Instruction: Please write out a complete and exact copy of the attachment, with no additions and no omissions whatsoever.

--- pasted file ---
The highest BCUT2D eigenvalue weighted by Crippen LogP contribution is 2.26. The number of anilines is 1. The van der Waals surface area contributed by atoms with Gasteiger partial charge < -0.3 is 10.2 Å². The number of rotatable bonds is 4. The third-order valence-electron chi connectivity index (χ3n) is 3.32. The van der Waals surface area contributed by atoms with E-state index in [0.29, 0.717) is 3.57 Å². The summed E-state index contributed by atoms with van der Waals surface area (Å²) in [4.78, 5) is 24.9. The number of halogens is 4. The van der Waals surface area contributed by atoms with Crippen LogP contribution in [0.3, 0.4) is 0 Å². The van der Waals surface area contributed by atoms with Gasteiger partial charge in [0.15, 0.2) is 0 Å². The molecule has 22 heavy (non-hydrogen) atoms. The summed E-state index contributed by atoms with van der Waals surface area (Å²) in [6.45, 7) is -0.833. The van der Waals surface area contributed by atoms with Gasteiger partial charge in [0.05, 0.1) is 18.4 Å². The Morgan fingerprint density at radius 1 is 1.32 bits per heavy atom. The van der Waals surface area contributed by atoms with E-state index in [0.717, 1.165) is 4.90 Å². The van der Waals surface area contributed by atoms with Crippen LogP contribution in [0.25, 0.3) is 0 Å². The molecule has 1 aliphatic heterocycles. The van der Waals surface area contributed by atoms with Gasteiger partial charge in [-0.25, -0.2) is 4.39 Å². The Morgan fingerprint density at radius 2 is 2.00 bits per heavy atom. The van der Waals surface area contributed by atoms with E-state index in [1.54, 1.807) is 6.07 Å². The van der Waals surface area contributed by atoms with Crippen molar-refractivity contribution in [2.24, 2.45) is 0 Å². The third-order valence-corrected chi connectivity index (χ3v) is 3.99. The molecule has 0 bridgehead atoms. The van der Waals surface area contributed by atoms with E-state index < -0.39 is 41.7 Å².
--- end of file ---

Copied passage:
The highest BCUT2D eigenvalue weighted by Crippen LogP contribution is 2.26. The number of anilines is 1. The van der Waals surface area contributed by atoms with Gasteiger partial charge < -0.3 is 10.2 Å². The number of rotatable bonds is 4. The third-order valence-electron chi connectivity index (χ3n) is 3.32. The van der Waals surface area contributed by atoms with E-state index in [0.29, 0.717) is 3.57 Å². The summed E-state index contributed by atoms with van der Waals surface area (Å²) in [4.78, 5) is 24.9. The number of halogens is 4. The van der Waals surface area contributed by atoms with Crippen LogP contribution in [0.3, 0.4) is 0 Å². The van der Waals surface area contributed by atoms with Gasteiger partial charge in [0.15, 0.2) is 0 Å². The molecule has 22 heavy (non-hydrogen) atoms. The summed E-state index contributed by atoms with van der Waals surface area (Å²) in [6.45, 7) is -0.833. The van der Waals surface area contributed by atoms with Gasteiger partial charge in [0.05, 0.1) is 18.4 Å². The Morgan fingerprint density at radius 1 is 1.32 bits per heavy atom. The van der Waals surface area contributed by atoms with E-state index in [0.717, 1.165) is 4.90 Å². The van der Waals surface area contributed by atoms with Crippen LogP contribution in [0.25, 0.3) is 0 Å². The molecule has 1 aliphatic heterocycles. The van der Waals surface area contributed by atoms with Gasteiger partial charge in [-0.25, -0.2) is 4.39 Å². The Morgan fingerprint density at radius 2 is 2.00 bits per heavy atom. The van der Waals surface area contributed by atoms with E-state index in [1.54, 1.807) is 6.07 Å². The van der Waals surface area contributed by atoms with Crippen molar-refractivity contribution in [2.24, 2.45) is 0 Å². The third-order valence-corrected chi connectivity index (χ3v) is 3.99. The molecule has 0 bridgehead atoms. The van der Waals surface area contributed by atoms with E-state index < -0.39 is 41.7 Å².